BLOOMINGTON, Ind. -- New research from Indiana University has found evidence that how we look for things, such as our car keys or umbrella, could be related to how we search for more abstract needs, such as words in memory or solutions to problems.
"Common underlying search mechanisms may exist that drive our behavior in many different domains," said IU cognitive scientist Peter Todd. "If how people search in space is similar to how they search in their minds, it's a very exciting prospect to try to find the deep, underlying roots of human behavior that may be common to varied domains."
Lead author Thomas Hills worked with Todd and fellow IU cognitive scientist Robert Goldstone in designing experiments to explore the search processes their study participants used in both spatial and abstract settings. The studies revolved around two search modes -- exploitation, where seekers stay with a place or task until they have gotten appreciable benefit from it, and exploration, where seekers move quickly from one place or one task to another, looking for a new set of resources to exploit. They then examined whether an initial search, in this case for resources in space, primed the mode used in the subsequent, more abstract search.
"We asked the question -- are the same mechanisms that let simpler organisms search in space for food related to how we search for things in our mind, for concepts or ideas," Todd said. "Our conclusion is that they seem to be linked at some level, which is what our priming experiment suggests."
Some people might be more inclined to one search mode or the other, having a lesser ability to focus on a given task or difficulty letting go of an idea. An extreme form of the exploratory cognitive style would be someone with attention deficit hyperactivity disorder. An extreme form of the exploitive cognitive style would be someone with obsessive compulsive disorder.
These new findings, published in the latest issue of "Psychological Science," have possible implications related to other recent work on brain chemistry and cognitive disorders. Exploratory foraging -- actual or abstract -- appears to be linked to decreases in the brain chemical dopamine. Many problems related to attention -- including ADHD, drug addiction, some forms of autism and schizophrenia -- have been linked to such a dopamine deficit. The authors suggest that computer foraging, such as that used for their experiments, could reveal individual differences in underlying cognitive search style, and could even be used to manipulate that style. If that were possible, it could perhaps lead to therapies for such cognitive disorders.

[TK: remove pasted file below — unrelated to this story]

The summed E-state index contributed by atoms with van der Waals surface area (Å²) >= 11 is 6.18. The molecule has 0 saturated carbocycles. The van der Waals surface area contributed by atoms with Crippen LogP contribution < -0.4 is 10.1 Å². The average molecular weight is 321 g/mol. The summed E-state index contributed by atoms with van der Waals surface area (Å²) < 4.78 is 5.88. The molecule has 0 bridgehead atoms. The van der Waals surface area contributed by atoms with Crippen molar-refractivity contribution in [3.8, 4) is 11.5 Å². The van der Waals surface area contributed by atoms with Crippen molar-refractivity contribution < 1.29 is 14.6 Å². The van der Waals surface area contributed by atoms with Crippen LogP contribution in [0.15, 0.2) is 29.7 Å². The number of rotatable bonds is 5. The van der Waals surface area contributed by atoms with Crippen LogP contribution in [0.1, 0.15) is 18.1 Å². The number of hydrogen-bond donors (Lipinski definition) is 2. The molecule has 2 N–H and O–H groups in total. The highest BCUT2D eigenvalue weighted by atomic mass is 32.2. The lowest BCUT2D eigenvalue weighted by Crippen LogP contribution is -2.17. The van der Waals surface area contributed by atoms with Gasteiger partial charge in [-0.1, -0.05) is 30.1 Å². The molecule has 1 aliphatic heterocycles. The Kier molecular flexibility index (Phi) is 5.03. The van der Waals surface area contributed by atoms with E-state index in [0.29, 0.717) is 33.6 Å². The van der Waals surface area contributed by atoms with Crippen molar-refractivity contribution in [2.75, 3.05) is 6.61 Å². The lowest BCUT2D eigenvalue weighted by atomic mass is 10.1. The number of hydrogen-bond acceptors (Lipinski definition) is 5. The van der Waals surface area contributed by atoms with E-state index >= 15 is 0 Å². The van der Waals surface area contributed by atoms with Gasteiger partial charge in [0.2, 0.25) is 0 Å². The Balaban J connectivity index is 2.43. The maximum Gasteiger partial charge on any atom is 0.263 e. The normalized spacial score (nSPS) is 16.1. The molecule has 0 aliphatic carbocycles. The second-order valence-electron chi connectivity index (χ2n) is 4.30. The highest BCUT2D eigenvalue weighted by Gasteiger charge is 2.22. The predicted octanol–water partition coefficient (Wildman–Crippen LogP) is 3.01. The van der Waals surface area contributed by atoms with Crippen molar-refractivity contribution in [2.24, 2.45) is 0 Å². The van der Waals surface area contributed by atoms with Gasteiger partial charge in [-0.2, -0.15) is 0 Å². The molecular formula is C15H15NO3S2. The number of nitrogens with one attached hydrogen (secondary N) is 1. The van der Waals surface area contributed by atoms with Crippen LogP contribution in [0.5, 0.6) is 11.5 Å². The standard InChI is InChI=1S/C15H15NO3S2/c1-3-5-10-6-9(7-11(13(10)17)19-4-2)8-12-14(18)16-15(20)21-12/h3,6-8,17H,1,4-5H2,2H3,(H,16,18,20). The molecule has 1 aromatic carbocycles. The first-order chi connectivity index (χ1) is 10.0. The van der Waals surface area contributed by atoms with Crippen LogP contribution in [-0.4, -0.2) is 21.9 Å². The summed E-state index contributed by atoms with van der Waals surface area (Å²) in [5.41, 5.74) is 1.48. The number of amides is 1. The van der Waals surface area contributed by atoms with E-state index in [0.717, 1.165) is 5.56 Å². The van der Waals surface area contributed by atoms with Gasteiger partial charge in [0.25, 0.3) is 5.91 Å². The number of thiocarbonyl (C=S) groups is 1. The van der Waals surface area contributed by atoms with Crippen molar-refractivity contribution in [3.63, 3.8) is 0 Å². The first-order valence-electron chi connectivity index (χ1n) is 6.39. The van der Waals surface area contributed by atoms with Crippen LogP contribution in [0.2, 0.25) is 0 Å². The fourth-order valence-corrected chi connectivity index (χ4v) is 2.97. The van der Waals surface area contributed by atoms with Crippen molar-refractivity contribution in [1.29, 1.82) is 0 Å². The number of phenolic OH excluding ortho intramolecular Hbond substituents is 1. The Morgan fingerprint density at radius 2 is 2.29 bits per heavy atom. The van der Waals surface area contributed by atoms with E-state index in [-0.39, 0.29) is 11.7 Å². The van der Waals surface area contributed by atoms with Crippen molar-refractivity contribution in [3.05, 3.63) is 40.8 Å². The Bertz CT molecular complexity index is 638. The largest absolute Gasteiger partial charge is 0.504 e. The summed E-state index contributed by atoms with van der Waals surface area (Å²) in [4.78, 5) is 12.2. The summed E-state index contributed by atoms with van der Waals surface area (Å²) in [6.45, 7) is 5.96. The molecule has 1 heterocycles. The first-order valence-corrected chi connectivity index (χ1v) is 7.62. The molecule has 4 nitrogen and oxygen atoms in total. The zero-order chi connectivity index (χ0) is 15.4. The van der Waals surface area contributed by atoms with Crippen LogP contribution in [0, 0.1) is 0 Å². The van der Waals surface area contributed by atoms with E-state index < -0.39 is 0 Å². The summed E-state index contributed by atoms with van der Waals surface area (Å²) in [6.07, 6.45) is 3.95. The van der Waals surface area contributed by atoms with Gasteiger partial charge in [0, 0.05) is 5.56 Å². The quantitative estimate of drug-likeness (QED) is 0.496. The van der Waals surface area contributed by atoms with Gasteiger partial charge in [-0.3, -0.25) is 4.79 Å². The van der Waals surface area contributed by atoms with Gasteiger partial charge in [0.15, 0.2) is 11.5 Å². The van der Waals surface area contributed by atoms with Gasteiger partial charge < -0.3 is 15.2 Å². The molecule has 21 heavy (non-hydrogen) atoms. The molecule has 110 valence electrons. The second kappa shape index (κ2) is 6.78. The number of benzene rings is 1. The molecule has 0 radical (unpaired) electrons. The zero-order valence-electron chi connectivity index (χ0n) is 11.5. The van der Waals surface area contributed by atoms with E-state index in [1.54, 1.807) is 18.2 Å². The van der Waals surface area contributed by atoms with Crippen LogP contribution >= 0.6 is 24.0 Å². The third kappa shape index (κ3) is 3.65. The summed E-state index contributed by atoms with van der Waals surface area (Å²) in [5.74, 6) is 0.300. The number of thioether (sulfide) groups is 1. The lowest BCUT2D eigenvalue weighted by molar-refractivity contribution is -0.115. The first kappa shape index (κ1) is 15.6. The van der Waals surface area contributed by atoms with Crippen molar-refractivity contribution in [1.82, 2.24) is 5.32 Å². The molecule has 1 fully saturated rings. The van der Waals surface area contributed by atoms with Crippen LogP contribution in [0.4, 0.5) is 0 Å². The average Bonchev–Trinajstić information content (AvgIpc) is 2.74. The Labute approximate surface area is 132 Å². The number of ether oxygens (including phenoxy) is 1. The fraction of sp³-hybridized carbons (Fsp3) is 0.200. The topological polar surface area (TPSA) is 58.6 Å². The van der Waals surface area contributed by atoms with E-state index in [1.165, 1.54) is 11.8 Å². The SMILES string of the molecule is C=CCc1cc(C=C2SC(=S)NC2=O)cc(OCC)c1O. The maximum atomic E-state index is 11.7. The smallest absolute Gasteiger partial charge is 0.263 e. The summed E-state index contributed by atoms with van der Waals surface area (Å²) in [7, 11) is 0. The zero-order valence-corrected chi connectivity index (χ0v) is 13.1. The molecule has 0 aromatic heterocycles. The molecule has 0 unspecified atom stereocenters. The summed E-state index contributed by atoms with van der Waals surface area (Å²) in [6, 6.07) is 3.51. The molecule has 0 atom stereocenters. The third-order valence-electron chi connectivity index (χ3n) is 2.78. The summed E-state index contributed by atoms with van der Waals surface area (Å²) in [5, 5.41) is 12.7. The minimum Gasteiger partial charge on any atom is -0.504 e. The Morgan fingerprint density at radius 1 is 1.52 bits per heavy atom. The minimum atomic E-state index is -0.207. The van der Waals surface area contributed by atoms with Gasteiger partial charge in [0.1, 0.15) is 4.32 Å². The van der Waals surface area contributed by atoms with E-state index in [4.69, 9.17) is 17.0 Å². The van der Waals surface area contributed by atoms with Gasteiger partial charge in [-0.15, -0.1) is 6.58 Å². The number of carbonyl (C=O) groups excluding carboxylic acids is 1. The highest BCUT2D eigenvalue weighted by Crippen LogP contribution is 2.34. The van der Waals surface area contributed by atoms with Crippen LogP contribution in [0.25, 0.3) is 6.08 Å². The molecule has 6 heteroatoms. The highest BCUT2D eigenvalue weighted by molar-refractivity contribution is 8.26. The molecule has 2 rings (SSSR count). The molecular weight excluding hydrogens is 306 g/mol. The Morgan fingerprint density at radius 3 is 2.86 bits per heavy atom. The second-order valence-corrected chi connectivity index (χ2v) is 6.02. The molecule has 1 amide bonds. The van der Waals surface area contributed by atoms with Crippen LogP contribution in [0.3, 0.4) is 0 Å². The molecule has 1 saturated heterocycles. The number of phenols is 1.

Modern tools -- a computerized search game and board game -- used to examine ancient cognitive search processes
The scientists had a group of volunteers use icons to "forage" in a computerized world, moving around until they stumbled upon a hidden supply of resources (akin to food or water), then deciding if and when to move on, and in which direction. The scientists tracked their movements.
The volunteers explored two very different worlds. Some foraged in a "clumpy" world, which had fewer but richer supplies of resources. Others explored a "diffuse" environment, which had many more, but much smaller, supplies. The idea was to "prime" the optimal foraging strategy for each world. Those in a diffuse world would in theory do better giving up on any one spot quickly and moving on, and navigating to avoid any retracing. Those in a clumpy world would do better to stay put in one area for an extended period, exploiting the rich lodes of resources before returning to the exploratory mode.
The volunteers then participated in a more abstract, intellectual search task -- a computerized game akin to Scrabble. They received a set of letters and had to search their memory for as many words as they could make with those letters. As with the board game, they could also choose to trade in all their letters for a new set whenever they wanted to.
The researchers found that the human brain appears capable of using exploration or exploitation search modes depending on the demands of the task, but it also has a tendency through "priming" to continue searching in the same way even if in a different domain, such as when switching from a spatial to an abstract task.
They also found that individuals were consistent in their cognitive style -- the most persevering foragers for resources in space were also the most persevering Scrabble players. Everybody should be able to switch back and forth, Todd said, but the people who have a tendency to use one mode more in one task have a similar tendency to use that mode more in other tasks.
The study was supported by the National Institutes of Health, U.S. Department of Education, National Science Foundation and Indiana University.
Hills was a research scientist at IU when this study was conducted. He now is a research scientist at the University of Basel, Switzerland, and can be reached at 041 (0) 61 267 3521 and email@example.com. Todd can be reached at 812-855-3914 and firstname.lastname@example.org. For additional assistance, contact Tracy James, IU University Communications, 812-855-0084 and email@example.com.
"Search in External and Internal Spaces: Evidence for Generalized Cognitive Search Processes," Psychological Science. August, vol. 19 (8).